Useful resources and information

The University is committed to doing all that we can to support staff and students and to help them navigate their way through the implications of the forthcoming Brexit negotiations. On this page you will find an overview of the main implications, links to our Frequently Asked Questions for staff and students, as well as links to external sources of information.

Implications for leaving the EU

Implications for you

Our university community welcomes international students and staff from more than 150 countries and, post-Brexit, and we will remain an ambitious, outward-looking, global university - both in relation to the EU and the wider world.

Many of the questions about the implications of Brexit for higher education are difficult to answer as they will depend on the outcome of the negotiations and what kind of relationship the UK agrees with the EU. However, we have tried to address as many questions as possible.

Please see our frequently asked questions for more information about how leaving the EU may affect you as a student or as a member of staff. If students have further concerns that are not answered by these FAQs and wish to speak to someone you can contact the Student Hub.

It should be noted that there is no immediate change to the immigration and associated fee and finance status of current EU students and staff. This will remain the case until the Government decides otherwise or at the point at which the UK formally leaves the EU.

Implications for the University

The Government has guaranteed funds for EU projects agreed up until the point at which the UK leaves the EU. This includes projects funded by Horizon 2020 and the European Structural and Investment Funds.

HM Treasury have stated that: "Where UK organisations bid directly to the European Commission on a competitive basis for EU funding projects while we are still a member of the EU, for example universities participating in Horizon 2020, the Treasury will underwrite the payments of such awards, even when specific projects continue beyond the UK's departure from the EU".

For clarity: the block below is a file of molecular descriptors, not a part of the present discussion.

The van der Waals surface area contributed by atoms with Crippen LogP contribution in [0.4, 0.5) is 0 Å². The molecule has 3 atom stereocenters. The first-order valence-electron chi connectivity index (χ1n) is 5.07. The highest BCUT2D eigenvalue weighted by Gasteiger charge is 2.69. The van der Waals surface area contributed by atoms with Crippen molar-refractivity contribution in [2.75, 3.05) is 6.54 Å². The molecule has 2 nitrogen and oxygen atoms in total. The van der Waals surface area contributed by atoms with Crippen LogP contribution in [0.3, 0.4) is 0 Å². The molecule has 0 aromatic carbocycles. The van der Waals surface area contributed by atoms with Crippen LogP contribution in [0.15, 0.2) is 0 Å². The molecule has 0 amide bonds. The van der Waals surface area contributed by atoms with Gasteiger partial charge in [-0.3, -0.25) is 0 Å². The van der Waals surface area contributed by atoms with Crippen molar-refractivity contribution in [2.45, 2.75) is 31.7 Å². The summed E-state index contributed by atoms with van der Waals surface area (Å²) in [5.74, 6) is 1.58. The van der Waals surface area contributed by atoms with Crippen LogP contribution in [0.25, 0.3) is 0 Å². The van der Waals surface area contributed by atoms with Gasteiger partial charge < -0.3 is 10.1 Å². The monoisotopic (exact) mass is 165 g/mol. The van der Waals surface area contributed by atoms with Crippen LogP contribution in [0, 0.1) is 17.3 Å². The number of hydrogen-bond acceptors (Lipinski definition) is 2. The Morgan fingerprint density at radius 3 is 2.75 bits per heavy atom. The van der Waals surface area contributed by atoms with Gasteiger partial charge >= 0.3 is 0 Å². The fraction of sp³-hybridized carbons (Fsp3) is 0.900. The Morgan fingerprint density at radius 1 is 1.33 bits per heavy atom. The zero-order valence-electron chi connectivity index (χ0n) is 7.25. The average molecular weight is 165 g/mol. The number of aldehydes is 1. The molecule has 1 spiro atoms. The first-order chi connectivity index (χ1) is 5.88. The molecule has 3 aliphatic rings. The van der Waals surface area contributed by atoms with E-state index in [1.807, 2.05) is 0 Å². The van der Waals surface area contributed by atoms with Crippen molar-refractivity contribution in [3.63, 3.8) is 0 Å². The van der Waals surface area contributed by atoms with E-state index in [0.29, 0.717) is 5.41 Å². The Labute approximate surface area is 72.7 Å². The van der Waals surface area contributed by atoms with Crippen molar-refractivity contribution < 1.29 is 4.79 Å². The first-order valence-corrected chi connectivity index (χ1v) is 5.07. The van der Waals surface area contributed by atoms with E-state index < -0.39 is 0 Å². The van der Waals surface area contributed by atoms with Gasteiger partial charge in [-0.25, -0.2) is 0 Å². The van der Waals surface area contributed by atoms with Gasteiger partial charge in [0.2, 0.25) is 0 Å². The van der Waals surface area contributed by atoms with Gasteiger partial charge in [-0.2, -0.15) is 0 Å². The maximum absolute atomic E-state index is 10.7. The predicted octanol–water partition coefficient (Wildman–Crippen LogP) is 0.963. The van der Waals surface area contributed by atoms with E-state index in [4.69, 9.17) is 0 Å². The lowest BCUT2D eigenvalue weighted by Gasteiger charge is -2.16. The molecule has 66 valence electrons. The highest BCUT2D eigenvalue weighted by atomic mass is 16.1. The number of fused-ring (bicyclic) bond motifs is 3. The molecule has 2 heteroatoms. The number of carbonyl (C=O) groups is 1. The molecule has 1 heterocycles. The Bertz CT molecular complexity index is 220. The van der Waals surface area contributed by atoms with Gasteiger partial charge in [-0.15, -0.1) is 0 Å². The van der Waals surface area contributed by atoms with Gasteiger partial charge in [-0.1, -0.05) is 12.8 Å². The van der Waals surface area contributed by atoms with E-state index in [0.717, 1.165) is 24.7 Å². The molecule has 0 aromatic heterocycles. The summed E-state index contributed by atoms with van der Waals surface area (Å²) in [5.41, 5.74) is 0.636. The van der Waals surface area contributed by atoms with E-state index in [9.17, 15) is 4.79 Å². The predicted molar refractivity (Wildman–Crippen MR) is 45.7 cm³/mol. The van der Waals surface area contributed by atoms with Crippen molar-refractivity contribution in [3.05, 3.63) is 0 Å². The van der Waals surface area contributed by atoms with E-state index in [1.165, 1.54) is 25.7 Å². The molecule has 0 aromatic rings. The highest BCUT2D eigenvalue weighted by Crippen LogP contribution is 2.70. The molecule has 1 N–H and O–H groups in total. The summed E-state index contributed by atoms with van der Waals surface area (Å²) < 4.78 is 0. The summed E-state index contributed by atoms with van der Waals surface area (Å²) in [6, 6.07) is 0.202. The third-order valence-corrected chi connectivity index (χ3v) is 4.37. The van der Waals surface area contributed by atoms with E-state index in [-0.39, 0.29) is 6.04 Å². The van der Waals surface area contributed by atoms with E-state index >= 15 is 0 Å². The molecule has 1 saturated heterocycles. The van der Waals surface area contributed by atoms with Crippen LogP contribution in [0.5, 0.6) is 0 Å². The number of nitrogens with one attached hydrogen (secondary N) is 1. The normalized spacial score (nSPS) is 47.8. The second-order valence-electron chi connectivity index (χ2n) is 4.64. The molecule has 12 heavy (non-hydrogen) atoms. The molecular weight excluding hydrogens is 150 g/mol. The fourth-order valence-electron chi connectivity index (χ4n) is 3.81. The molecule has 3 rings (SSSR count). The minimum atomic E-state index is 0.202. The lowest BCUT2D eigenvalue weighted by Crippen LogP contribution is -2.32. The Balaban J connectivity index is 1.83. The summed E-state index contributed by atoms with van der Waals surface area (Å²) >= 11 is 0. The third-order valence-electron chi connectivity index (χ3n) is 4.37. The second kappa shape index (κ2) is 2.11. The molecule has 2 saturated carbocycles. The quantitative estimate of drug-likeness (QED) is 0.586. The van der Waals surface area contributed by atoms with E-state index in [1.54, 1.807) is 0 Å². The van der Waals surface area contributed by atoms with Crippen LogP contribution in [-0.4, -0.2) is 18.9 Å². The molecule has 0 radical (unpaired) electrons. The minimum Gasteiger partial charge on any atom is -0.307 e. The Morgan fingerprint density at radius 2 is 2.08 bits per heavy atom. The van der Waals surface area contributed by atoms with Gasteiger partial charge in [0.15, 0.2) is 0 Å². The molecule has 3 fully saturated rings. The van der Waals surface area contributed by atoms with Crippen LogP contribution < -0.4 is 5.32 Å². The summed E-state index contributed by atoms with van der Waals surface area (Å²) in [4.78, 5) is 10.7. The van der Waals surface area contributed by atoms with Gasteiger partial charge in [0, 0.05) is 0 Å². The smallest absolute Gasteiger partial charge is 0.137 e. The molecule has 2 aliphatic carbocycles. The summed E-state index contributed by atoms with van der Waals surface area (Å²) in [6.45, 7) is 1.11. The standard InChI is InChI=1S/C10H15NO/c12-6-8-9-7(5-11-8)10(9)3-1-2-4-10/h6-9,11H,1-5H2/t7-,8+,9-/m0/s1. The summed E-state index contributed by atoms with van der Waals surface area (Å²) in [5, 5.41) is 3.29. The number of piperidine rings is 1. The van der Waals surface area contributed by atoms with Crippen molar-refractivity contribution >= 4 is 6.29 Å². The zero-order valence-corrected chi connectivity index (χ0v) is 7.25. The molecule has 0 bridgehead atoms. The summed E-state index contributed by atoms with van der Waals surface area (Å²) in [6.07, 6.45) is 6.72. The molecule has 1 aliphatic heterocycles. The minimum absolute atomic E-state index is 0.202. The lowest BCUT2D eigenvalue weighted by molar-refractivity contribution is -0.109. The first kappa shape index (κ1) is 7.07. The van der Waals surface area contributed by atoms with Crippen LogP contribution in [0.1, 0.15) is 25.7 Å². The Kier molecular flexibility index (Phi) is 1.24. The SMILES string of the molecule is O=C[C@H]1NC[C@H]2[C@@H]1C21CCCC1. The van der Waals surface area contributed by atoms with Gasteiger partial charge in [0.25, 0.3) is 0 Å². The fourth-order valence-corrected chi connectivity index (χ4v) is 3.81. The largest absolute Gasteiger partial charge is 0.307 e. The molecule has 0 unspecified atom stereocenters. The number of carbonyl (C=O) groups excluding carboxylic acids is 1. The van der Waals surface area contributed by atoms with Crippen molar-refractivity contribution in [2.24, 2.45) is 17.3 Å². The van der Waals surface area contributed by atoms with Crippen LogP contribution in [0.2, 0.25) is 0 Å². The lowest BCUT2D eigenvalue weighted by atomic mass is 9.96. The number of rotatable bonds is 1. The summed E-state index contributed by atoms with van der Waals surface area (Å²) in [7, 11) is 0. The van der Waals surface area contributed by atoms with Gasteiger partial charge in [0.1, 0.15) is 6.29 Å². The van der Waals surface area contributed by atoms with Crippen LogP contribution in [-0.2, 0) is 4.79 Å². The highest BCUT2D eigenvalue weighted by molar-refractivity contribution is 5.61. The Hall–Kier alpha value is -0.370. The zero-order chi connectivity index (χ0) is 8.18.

Once the UK leaves the EU our ability to access EU funding for research and student mobility, and to recruit current levels of EU students and staff will depend on the outcome of the Brexit negotiations and what kind of relationship the UK agrees with the EU.

We are working with the Russell Group, Universities UK and other national and local organisations to influence Government and to put forward the strongest possible case for the Higher Education sector.

We are calling for the UK’s continued engagement in EU research and innovation programmes, as well as sustained academic and student mobility including access to the EU programmes which support this. Above all, the Higher Education sector is clear about the urgent priority that Government needs to give to guaranteeing the residency and work rights of EU citizens and their dependants currently working in the UK. An encouraging sign is that ‘ensuring the United Kingdom remains the best place for science and innovation’ was one of the twelve guiding principles set out in the Brexit White Paper.

The University of Birmingham has also responded to the House of Commons’ Education Select Committee Inquiry on Brexit and HE and to the Treasury Select Committee’s Inquiry on Brexit and transitionary arrangements.

Implications for the city

The University is working with leaders from local government and business to understand the broader implications of Brexit for Birmingham.

Together we are communicating our concerns to decision-makers in Government and at EU level, and positioning the City to shape and take advantage of the opportunities of Brexit, such as the Government’s renewed commitment to devolving further powers and funding to city regions to strengthen the post-Brexit economy.

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